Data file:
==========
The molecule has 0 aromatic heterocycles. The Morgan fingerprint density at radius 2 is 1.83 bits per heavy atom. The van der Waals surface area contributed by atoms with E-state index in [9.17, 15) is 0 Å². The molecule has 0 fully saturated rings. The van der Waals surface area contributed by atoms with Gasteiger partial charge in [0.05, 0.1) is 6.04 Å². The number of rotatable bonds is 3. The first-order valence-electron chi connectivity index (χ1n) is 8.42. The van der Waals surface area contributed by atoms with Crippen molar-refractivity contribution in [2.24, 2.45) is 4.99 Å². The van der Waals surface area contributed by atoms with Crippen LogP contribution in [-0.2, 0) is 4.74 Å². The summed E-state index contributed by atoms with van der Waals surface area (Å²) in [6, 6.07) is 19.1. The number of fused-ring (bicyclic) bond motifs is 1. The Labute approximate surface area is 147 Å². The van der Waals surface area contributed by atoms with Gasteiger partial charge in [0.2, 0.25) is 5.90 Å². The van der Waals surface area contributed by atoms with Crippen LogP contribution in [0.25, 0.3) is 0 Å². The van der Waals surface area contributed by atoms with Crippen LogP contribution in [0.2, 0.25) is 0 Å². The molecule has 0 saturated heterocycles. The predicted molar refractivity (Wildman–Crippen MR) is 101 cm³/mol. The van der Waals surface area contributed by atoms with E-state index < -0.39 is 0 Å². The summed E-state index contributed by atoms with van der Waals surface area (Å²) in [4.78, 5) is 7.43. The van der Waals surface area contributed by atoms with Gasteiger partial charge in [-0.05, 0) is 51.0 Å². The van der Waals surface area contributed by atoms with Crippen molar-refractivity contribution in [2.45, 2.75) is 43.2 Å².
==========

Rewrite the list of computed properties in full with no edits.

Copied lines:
The molecule has 0 aromatic heterocycles. The Morgan fingerprint density at radius 2 is 1.83 bits per heavy atom. The van der Waals surface area contributed by atoms with E-state index in [9.17, 15) is 0 Å². The molecule has 0 fully saturated rings. The van der Waals surface area contributed by atoms with Gasteiger partial charge in [0.05, 0.1) is 6.04 Å². The number of rotatable bonds is 3. The first-order valence-electron chi connectivity index (χ1n) is 8.42. The van der Waals surface area contributed by atoms with Crippen molar-refractivity contribution in [2.24, 2.45) is 4.99 Å². The van der Waals surface area contributed by atoms with Crippen LogP contribution in [-0.2, 0) is 4.74 Å². The summed E-state index contributed by atoms with van der Waals surface area (Å²) in [6, 6.07) is 19.1. The number of fused-ring (bicyclic) bond motifs is 1. The Labute approximate surface area is 147 Å². The van der Waals surface area contributed by atoms with Gasteiger partial charge in [0.2, 0.25) is 5.90 Å². The van der Waals surface area contributed by atoms with Crippen LogP contribution in [0.25, 0.3) is 0 Å². The van der Waals surface area contributed by atoms with Crippen LogP contribution in [0.2, 0.25) is 0 Å². The molecule has 0 saturated heterocycles. The predicted molar refractivity (Wildman–Crippen MR) is 101 cm³/mol. The van der Waals surface area contributed by atoms with E-state index < -0.39 is 0 Å². The summed E-state index contributed by atoms with van der Waals surface area (Å²) in [4.78, 5) is 7.43. The van der Waals surface area contributed by atoms with Gasteiger partial charge in [-0.05, 0) is 51.0 Å². The van der Waals surface area contributed by atoms with Crippen molar-refractivity contribution in [2.45, 2.75) is 43.2 Å².